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Cariad

Alternative to Sinemet or Madopar

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I posted this topic yesterday in the Ask the Dr forum but I can't see the post in my profile or in the forum. This is my first post snd perhaps I miss posted. My question is what would you suggest for medication if someone finds they can't tolerate either Sinemet or Madopar? My mother is 88 and has tried both but episodes where she felt she was having mini strokes at night and one time where she couldn't speak or move has frightened her. Plus constant diarrhoea. Without medication the PD symptoms are prevalent and she is losing her balance. The consultant has written he is at a loss to know what to do. I am in the UK and wondered whether there is any different meds with you. This is an amazing forum, I am learning a lot and taking comfort reading other experiences. Thank you.

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There are a few other options that can be tried. One might be Azilect. It can be used alone or in combination with other parson medications. Another option may be a class of medications known as Dopamine Agonists, and those would be medications like Requip or Mirapex. In this class of medications and taking into account her age, I would try Requip instead of Mirapex.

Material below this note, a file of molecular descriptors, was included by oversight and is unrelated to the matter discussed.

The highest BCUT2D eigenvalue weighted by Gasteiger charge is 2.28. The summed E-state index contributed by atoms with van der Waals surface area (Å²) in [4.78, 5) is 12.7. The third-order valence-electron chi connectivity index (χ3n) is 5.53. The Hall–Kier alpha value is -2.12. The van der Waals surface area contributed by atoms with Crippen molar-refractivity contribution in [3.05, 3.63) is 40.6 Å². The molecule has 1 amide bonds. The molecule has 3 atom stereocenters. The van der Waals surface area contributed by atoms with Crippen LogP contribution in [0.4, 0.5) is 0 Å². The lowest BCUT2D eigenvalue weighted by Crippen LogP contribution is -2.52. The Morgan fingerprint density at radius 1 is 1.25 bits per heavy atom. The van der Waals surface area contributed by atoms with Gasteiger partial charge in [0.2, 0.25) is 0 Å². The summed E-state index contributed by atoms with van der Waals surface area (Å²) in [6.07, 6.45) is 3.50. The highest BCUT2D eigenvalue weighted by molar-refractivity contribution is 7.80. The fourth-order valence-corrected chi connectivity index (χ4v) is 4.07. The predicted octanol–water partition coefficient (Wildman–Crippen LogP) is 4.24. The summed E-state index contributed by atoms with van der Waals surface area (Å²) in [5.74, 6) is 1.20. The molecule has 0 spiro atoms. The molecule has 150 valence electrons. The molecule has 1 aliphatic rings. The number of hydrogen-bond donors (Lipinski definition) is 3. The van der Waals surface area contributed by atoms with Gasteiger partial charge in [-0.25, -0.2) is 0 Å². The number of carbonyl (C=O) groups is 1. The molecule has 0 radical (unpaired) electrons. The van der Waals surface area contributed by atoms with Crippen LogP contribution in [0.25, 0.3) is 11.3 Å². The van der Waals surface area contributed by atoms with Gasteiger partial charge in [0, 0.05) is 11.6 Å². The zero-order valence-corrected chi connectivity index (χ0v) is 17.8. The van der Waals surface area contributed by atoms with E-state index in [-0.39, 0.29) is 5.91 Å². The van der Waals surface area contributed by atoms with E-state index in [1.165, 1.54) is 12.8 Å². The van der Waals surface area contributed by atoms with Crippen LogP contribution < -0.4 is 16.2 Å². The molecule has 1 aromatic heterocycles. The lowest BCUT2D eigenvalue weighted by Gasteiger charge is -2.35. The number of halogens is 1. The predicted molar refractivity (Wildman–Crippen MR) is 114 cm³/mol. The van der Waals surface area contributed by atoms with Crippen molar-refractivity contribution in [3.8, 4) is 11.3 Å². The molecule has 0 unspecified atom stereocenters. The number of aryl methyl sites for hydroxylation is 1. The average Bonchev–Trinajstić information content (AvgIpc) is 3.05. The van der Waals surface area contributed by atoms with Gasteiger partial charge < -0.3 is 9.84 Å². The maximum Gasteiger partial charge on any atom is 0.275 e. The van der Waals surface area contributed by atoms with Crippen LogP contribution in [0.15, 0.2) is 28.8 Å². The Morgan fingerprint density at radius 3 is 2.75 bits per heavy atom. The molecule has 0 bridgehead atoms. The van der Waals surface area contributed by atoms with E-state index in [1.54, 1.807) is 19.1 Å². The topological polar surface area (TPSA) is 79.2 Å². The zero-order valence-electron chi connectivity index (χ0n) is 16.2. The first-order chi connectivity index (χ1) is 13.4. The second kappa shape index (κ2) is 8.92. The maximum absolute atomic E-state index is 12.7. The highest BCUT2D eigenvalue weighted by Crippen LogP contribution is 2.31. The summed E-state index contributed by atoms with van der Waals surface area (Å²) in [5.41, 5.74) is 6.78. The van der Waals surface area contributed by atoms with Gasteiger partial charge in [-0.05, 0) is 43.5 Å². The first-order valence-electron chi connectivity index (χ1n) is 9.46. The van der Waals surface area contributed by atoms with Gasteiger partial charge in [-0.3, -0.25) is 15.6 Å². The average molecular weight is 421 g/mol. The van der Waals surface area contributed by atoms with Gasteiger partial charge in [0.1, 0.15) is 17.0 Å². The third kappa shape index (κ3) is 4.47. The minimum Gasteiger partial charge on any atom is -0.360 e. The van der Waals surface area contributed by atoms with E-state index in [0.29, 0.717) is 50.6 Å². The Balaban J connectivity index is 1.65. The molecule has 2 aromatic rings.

Theere are many, many more medications and combinations that can be tried. I just gave you the two most obvious that would probably be used.

If you have any other questions concerns, please feel free to let me know.

I hope this helps and keep me posted.

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I just want to add that dopamine agonists are only rarely used for elderly patients, due to their high rate of side effects- especially psychiatric side effects, such as hallucinations- in this age group.  

 

I also wonder if levodopa was introduced and its dosage increased rather abruptly. Many neurologists fail to inform their PD patients -or their caregivers -  that slow and gradual increase of dosage, over a period of  several  weeks- may be the best way to find the optimal dosage and minimize side effects of the drug.  

 

When starting treatment, side effects of levodopa may be more bothersome, but, most of the times, these are only transient and can be managed with simple strategies (reduction of dosage or number of daily doses  of the drug, taking the drug with food etc.). Patience is key!

 

Cariad, is the consultant a MDS? Or a general neurologist?

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When I look at symptom relief and patient response I factor in many different parts to the equation. I factor in response to recent medication, age, how long has the person had PD, and risk versus benefit.